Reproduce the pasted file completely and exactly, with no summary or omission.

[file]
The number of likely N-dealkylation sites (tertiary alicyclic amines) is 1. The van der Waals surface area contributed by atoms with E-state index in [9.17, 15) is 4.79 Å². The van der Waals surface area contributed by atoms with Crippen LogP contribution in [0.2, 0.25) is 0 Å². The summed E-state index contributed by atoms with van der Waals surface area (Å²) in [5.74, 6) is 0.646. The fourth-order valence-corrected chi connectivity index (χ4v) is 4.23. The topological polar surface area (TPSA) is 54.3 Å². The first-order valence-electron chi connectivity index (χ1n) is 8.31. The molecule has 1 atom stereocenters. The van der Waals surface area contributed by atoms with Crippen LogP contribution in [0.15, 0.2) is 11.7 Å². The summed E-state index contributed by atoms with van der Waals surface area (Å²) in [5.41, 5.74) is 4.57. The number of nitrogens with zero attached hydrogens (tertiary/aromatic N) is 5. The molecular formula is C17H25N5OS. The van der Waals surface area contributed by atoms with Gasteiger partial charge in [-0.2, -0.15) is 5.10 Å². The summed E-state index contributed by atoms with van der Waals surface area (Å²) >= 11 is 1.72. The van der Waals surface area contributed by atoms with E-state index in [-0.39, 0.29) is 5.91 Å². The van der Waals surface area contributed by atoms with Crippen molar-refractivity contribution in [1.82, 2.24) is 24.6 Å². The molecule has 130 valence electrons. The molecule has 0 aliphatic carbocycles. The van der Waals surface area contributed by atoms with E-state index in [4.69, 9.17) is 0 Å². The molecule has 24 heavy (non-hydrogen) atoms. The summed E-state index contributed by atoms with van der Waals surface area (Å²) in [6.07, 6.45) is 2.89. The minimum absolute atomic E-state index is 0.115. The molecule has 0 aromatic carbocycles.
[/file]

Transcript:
The number of likely N-dealkylation sites (tertiary alicyclic amines) is 1. The van der Waals surface area contributed by atoms with E-state index in [9.17, 15) is 4.79 Å². The van der Waals surface area contributed by atoms with Crippen LogP contribution in [0.2, 0.25) is 0 Å². The summed E-state index contributed by atoms with van der Waals surface area (Å²) in [5.74, 6) is 0.646. The fourth-order valence-corrected chi connectivity index (χ4v) is 4.23. The topological polar surface area (TPSA) is 54.3 Å². The first-order valence-electron chi connectivity index (χ1n) is 8.31. The molecule has 1 atom stereocenters. The van der Waals surface area contributed by atoms with Crippen LogP contribution in [0.15, 0.2) is 11.7 Å². The summed E-state index contributed by atoms with van der Waals surface area (Å²) in [5.41, 5.74) is 4.57. The number of nitrogens with zero attached hydrogens (tertiary/aromatic N) is 5. The molecular formula is C17H25N5OS. The van der Waals surface area contributed by atoms with Gasteiger partial charge in [-0.2, -0.15) is 5.10 Å². The summed E-state index contributed by atoms with van der Waals surface area (Å²) >= 11 is 1.72. The van der Waals surface area contributed by atoms with E-state index in [-0.39, 0.29) is 5.91 Å². The van der Waals surface area contributed by atoms with Crippen molar-refractivity contribution in [1.82, 2.24) is 24.6 Å². The molecule has 130 valence electrons. The molecule has 0 aliphatic carbocycles. The van der Waals surface area contributed by atoms with E-state index in [4.69, 9.17) is 0 Å². The molecule has 24 heavy (non-hydrogen) atoms. The summed E-state index contributed by atoms with van der Waals surface area (Å²) in [6.07, 6.45) is 2.89. The minimum absolute atomic E-state index is 0.115. The molecule has 0 aromatic carbocycles.